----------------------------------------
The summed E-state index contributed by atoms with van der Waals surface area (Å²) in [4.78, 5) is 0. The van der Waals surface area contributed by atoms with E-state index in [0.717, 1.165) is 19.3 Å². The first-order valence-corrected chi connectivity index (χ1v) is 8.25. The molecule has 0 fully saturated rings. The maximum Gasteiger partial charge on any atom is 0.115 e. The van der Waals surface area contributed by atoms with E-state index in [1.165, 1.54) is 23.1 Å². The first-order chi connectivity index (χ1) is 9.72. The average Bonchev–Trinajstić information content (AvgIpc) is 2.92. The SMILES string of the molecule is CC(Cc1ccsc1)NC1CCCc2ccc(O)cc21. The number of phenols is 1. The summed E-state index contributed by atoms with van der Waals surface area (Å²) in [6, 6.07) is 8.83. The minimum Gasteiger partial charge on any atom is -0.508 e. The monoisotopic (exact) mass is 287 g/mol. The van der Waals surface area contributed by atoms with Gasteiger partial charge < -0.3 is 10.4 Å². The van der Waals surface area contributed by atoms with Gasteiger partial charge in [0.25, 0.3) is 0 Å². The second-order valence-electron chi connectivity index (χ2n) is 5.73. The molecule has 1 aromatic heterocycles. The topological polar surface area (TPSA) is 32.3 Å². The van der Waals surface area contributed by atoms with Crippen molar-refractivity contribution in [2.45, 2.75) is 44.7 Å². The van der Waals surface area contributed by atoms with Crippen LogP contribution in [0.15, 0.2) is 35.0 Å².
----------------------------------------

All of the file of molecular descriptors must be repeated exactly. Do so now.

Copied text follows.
The summed E-state index contributed by atoms with van der Waals surface area (Å²) in [4.78, 5) is 0. The van der Waals surface area contributed by atoms with E-state index in [0.717, 1.165) is 19.3 Å². The first-order valence-corrected chi connectivity index (χ1v) is 8.25. The molecule has 0 fully saturated rings. The maximum Gasteiger partial charge on any atom is 0.115 e. The van der Waals surface area contributed by atoms with E-state index in [1.165, 1.54) is 23.1 Å². The first-order chi connectivity index (χ1) is 9.72. The average Bonchev–Trinajstić information content (AvgIpc) is 2.92. The SMILES string of the molecule is CC(Cc1ccsc1)NC1CCCc2ccc(O)cc21. The number of phenols is 1. The summed E-state index contributed by atoms with van der Waals surface area (Å²) in [6, 6.07) is 8.83. The minimum Gasteiger partial charge on any atom is -0.508 e. The monoisotopic (exact) mass is 287 g/mol. The van der Waals surface area contributed by atoms with Gasteiger partial charge < -0.3 is 10.4 Å². The van der Waals surface area contributed by atoms with Gasteiger partial charge in [0.25, 0.3) is 0 Å². The second-order valence-electron chi connectivity index (χ2n) is 5.73. The molecule has 1 aromatic heterocycles. The topological polar surface area (TPSA) is 32.3 Å². The van der Waals surface area contributed by atoms with Crippen molar-refractivity contribution in [2.45, 2.75) is 44.7 Å². The van der Waals surface area contributed by atoms with Crippen LogP contribution in [0.15, 0.2) is 35.0 Å².